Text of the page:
Saving the Salton Sea | KCET
Saving the Salton Sea
It's hard to imagine that the Salton Sea was once considered a prime tourist destination in the 1950s.
Over the years, the desert lake has become a post-apocalyptic scene marked by fish carcasses, abandoned structures, and mobile homes. Now, many scientists are claiming that it's an ecological time bomb.
During the 1950s and '60s, the sea was crowded with boats, marathon races, and tourists. Celebrities and politicians made it a point to visit the Salton Sea as a weekend retreat. But the lake's popularity was short-lived after salinity and toxicity levels increased, causing thousands of fish to die, leaving an unpleasant smell and deserted beach town behind.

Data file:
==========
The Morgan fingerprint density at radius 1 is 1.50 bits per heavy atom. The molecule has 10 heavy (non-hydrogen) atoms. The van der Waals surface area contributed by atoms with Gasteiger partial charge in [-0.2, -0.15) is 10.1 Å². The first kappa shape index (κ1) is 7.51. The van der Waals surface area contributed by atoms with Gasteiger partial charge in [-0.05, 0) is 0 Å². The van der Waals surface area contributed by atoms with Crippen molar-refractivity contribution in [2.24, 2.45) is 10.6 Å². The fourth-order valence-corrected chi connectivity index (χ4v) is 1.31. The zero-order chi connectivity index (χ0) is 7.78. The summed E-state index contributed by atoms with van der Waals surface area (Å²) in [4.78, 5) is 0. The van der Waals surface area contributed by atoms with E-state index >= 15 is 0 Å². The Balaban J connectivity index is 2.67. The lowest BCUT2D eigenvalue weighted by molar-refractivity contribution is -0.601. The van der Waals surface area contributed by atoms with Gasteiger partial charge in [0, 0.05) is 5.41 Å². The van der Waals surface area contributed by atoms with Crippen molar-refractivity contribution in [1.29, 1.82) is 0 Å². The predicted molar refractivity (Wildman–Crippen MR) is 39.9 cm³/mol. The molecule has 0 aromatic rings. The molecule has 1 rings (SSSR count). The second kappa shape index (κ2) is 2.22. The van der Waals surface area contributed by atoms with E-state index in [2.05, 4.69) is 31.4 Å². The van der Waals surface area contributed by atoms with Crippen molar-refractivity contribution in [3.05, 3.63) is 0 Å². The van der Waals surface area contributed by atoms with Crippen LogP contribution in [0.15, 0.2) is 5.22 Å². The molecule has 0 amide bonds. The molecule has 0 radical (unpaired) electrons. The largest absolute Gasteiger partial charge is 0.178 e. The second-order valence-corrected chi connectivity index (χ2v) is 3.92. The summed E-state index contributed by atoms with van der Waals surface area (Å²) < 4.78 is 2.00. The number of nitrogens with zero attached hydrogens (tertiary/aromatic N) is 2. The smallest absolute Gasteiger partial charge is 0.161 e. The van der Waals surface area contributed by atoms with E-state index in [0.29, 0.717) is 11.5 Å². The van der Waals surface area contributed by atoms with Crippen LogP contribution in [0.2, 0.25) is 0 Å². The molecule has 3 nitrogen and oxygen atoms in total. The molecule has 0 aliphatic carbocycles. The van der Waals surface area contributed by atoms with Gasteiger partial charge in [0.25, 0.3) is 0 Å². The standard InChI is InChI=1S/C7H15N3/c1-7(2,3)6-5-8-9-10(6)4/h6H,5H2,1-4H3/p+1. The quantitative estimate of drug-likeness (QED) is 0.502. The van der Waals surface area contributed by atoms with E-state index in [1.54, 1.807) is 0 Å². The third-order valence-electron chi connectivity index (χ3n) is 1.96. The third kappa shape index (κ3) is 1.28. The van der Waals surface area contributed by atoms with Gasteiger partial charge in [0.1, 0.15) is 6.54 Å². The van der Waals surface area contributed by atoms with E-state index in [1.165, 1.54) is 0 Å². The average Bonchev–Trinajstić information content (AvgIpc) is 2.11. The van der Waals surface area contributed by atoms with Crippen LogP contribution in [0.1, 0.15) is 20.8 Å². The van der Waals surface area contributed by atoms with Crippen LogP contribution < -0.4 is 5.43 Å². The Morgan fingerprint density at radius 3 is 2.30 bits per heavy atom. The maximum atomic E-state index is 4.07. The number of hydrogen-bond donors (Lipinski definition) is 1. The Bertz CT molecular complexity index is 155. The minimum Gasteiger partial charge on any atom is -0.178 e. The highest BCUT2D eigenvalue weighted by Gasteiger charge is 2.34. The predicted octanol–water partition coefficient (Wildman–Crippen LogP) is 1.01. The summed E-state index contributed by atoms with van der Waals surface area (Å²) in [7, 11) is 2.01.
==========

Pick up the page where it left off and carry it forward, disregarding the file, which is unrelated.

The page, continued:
The Salton Sea was accidentally created in 1905 after an inundation on the Colorado River made its way past canal barriers and the Salton Trough. It's now the largest lake in California and sits 226 feet below sea level.
Politicians have called for the transformation and revitalization of the sea, but plans have come and gone, and the fate of the sea continues to be uncertain.
In this segment of "SoCal Connected," reporter Derrick Shore visits the sea to talk to locals and experts about the sea, which is not only becoming an issue for locals, but could be a threat to the environment and the health of residents in larger U.S. Southwestern region and Mexico.
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